Take a Tour of Virginia Woolf’s Life in London

Get an insight into what inspired the author with Street View

By Google Arts & Culture

Virginia Woolf (test plate for “The Dinner Party”) (1978) by Judy ChicagoNational Museum of Women in the Arts

Considered one of the most important British writers of the 20th century, Virginia Woolf was a pioneer in using stream of consciousness as a narrative device. Her words and characters often explore the human condition and reflect on the societal impact of the First World War in Britain. Her timeless writing has been immortalized in classics such as Mrs. Dalloway To The Lighthouse, and The Waves as well as, A Room of One’s Own – an extended essay that urged the male-dominated literary world to make space for female voices.

Born and bred in London, Woolf once said of the city: “The streets of London have their map, but our passions are uncharted. What are you going to meet if you turn this corner?” She observed London in detail and often drew upon its chaos, depicting it in many of her works. To get more insight into how she was inspired by her environment and the people she saw, take a tour of Virginia Woolf’s London with Street View.

22 Hyde Park Gate, Kensington

This was Virginia Woolf’s childhood home. Born Adeline Virginia Stephen in 1882, she lived here with her parents Julia Prinsep Duckworth Stephen – a philanthropist and Pre-Raphaelite model, and Sir Leslie Stephen – a celebrated critic and author. She also lived there with her older sister Vanessa, older brother Thorby, and younger brother Adrian.

The Kensington dwelling is just a short stroll from the Royal Albert Hall and is adorned with three English Heritage blue plaques – one for Woolf’s father, her sister, and the writer herself.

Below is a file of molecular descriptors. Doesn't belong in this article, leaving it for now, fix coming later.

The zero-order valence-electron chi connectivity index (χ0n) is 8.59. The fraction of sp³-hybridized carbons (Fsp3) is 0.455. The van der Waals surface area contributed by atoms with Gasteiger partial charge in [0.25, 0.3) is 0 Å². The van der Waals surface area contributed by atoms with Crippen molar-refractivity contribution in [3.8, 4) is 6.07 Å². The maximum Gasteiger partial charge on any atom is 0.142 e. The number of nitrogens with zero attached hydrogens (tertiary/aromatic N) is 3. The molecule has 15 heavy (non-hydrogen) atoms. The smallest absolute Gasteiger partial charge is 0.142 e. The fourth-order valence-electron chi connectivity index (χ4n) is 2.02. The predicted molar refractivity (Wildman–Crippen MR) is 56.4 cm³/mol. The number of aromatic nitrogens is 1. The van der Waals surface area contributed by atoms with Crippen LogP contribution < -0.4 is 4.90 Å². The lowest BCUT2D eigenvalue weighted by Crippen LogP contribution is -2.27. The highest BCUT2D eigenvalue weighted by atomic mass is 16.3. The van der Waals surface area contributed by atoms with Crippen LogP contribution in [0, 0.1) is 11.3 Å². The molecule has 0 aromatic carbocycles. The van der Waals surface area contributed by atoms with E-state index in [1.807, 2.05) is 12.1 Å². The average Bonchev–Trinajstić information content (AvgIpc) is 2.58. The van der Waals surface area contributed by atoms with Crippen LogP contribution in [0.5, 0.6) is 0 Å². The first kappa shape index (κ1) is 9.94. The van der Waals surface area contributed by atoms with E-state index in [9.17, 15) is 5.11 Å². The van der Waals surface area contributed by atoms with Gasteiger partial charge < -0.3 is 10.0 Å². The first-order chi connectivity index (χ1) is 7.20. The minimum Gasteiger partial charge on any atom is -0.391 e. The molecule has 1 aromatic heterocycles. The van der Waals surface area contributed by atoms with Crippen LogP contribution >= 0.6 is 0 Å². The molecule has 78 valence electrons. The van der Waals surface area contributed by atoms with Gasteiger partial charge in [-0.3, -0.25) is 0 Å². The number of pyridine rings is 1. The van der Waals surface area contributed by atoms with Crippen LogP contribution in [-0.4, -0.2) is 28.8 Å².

46 Gordon Square

Throughout her life, Woolf suffered with mental health issues, which were later diagnosed as bipolar disorder. When Woolf’s father died in 1904, the writer had her second nervous breakdown. This led to the writer and her siblings selling the family home and moving to 46 Gordon Square in Bloomsbury.

While there, the family became part of The Bloomsbury Group – a group of associated English writers, intellectuals, philosophers, and artists made up of those who had studied at Cambridge or worked in Bloomsbury. A key feature of the group was the way their works and approach celebrated the importance of the arts.

King's College London, Ladies Department

While growing up Woolf was taught at home by her parents, but by 1897 she wanted to experience formal education. At the time Woolf was only permitted to attend the separate ladies department of King’s College London, located near Kensington Square.

Here she spent four years studying Latin, Greek, and History and came into contact with some of the early reformers of women’s education, including Lilian Faithfull, principal of the Ladies’ Department and Clara Pater, a tutor and pioneer in the movement for educational equality among women.

Burley House, 15 Cambridge Park, Twickenham